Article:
What does "bucket entries" mean in the context of a hashtable?
Each entry in the array/vector is called as an Bucket.
A bucket is simply a fast-access location (like an array index) that is the the result of the hash function.
The idea with hashing is to turn a complex input value into a different value which can be used to rapidly extract or store data.
Consider the following hash function for mapping people's names into street addresses.
First take the lower-cased initials from the first and last name and turn them both into numeric values (0 through 25, from 'a' through 'z'). Multiply the first by 26 and add the second, and this gives you a value from 0 to 675 (26 * 26 distinct values, or bucket IDs).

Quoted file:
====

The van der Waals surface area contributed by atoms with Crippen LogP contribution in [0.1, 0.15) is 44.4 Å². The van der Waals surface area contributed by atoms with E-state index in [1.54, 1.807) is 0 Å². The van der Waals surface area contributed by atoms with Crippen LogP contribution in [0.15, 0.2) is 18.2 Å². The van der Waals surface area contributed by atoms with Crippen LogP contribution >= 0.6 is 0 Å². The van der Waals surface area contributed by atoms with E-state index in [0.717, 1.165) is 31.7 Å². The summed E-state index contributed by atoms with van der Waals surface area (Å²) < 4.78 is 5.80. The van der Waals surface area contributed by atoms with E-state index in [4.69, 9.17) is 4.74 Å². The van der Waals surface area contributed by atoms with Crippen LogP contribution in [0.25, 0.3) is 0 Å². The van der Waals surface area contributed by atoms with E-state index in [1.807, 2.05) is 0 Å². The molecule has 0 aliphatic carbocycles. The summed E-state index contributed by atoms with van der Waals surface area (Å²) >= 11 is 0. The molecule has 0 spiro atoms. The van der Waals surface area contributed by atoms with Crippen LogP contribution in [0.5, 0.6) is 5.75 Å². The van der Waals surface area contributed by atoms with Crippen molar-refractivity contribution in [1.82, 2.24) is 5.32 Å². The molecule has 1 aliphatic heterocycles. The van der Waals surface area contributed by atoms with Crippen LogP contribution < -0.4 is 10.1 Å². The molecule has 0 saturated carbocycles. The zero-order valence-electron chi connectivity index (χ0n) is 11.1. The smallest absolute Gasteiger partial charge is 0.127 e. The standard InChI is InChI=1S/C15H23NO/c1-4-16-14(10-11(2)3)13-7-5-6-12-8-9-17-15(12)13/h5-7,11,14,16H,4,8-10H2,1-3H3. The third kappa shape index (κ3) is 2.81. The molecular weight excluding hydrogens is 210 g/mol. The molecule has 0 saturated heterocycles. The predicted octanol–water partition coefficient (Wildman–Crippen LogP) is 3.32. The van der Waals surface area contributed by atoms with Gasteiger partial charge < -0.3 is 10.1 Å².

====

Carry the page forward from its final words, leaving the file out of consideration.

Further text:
This bucket ID is then to be used to store or retrieve the information. Now you can have a perfect hash (where each allowable input value maps to a distinct bucket ID) so that a simple array will suffice for the buckets. In other words, you maintain an array of 676 street addresses and use the bucket ID to find the one you want.
Or you can have an imperfect hash (such as the one described, where John Smith and Jane Seymour would end up with the same bucket ID).
In that case, you need a more complex backing data structure than a simple array, to maintain a collection of addresses. This could be as simple as a linked list, or as complex as yet another hash.
Then, as well as the initial hash lookup, an extra level of searching needs to be carried out within the bucket itself, to find the specific information.